That is something that I will always be thankful for. Regardless of why I came to town, or what I experienced once here, these friends were always there. Quietly there. There actions set the example, and after a short while I began to shed all the layers of insulation I had acquired over the years as a result of dealing with people of a strikingly different manner. Most importantly, one of these friends introduced me to Mary.

In Sturbridge, and this may seem a bit far fetched, but is true, more people now know my name, and I consider to be friends, than in the 25 years I lived elsewhere.


One could attribute it to something in the water, but I know it is the example set by everyone here in town, like my retired friend, is the real reason. This friend has become a mentor to me. I have seen how he gives, and it seems familiar. At one time, I had those same traits, but again, things happen, and I started to dress in layers. Insulation.

Of course, there are those that one may not like to have as a friend, but that is true everywhere. What makes Sturbridge unusual is most everyone I have met is sincere, and worth getting to know, and the more I know them, the more I would be there for them if needed. I thank my mentor for helping me find that in me again.

When one reviews what our friends have done for us, we naturally think about how we could ever pay them back for being there, helping out, or just giving of themselves. That is natural, but friends don't want to be paid back. I certainly don't ever expect it. I'm just a friend, for the sake of being a friend.

The bottom line is, here in Sturbridge, people do actually care about other people. They may hold opposing views, but each view is the acting out of how they perceive caring to be in their hearts. Whether its fighting a landfill, raising money for the elderly, saving a tree, or clearing a trail, people here care.

One more thing about friendship, besides caring, a true friend will think nothing of telling you exactly what you don't want to hear, give you a slap upside the head, and call you a "twit" when necessary.

And, I have been on the receiving end of that far too many times to count.

Guess that makes me sort of an expert by default. I'll continue to use those skills on these pages.

Now, log off, and get back to work, or the boss will have your ass, you twit.

Just lookin' out for my friends.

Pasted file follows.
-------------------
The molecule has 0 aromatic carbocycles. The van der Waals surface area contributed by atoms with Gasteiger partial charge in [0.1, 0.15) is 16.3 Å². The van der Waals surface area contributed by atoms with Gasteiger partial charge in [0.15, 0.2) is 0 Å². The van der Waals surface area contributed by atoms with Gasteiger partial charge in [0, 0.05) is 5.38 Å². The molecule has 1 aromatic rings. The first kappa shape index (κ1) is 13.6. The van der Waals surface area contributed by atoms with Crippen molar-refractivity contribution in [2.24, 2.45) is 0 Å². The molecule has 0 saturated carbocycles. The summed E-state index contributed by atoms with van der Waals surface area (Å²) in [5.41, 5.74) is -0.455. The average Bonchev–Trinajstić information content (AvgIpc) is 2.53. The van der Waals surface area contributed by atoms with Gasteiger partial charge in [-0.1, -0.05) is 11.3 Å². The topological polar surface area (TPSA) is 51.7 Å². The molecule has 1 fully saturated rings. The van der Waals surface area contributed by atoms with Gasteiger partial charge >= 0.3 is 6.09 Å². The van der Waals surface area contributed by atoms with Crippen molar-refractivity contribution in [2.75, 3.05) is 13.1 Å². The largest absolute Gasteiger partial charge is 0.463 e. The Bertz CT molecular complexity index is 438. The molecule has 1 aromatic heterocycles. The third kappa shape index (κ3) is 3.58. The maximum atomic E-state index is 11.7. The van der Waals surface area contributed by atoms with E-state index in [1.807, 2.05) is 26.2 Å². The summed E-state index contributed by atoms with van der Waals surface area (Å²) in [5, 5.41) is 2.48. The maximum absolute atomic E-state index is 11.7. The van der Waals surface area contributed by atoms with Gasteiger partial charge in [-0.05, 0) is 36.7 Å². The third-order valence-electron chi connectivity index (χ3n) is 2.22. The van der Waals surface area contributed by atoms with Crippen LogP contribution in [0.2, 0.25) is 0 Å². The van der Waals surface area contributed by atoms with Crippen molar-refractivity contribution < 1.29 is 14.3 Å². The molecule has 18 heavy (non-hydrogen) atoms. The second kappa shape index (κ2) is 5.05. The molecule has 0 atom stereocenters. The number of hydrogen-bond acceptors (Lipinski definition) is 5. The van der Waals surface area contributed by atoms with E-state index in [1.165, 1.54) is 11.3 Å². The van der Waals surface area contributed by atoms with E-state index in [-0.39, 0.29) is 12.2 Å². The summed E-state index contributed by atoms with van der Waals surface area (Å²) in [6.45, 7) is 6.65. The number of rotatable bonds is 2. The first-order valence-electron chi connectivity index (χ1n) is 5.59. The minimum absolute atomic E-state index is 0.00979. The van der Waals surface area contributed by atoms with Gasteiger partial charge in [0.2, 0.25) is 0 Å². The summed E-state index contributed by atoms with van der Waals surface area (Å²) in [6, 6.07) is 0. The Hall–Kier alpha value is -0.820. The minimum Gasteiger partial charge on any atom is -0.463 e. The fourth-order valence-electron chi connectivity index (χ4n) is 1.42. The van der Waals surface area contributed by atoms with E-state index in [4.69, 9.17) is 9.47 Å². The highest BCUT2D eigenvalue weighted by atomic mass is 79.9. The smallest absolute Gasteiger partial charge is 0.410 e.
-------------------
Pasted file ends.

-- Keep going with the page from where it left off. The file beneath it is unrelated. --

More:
Saturday, April 18, 2009

Time To Twitter?

Little snippets of information seem to serve most of us very well. I am not sure what this says about us as a culture, but little sound bites, tag lines, Twitter and Facebook updates seem to be all we need to satisfy our craving for current events.

I want to believe it is because as continually evolving human animals we are able to take one or two lines of information , and derive from them the inference, tone, and additional information that is just left unsaid.

We is smart, we is.

I don't want to believe it is because we are all so busy to read more than a few lines, or that our attention spans has been altered by advances such as instant pudding, microwaves, e-mail, Tivo, and not having to rewind a DVD.

Since there seems to be half the planet using one of those internet social networking sites like Twitter, there has to be something good about it to attract, and maintain, all it's members beyond pure curiosity in seeing what Bob is doing at two o'clock in the morning.

I am not sure what that "good" is yet, but maybe it's the satisfaction of just knowing. Knowing anything. So, in light of this cultural phenomena, and the number of people that actually use these sites, I think that the Town of Sturbridge should join Twitter.

Imagine how the town could keep its residents updated on projects, meetings, issues, and crisis's. A simple one or two line entry at, and instantly the information is sent out to computers, cell phones, Blackberries around the town for all to read. Maybe even to one of the public cable channels as well.

Instant information gratification. No waiting for the next edition of the paper to post an announcement. Just type, and post it. No one can say they are out of the loop, or they "didn't know" about something. The possibilities are amazing if used in the right way.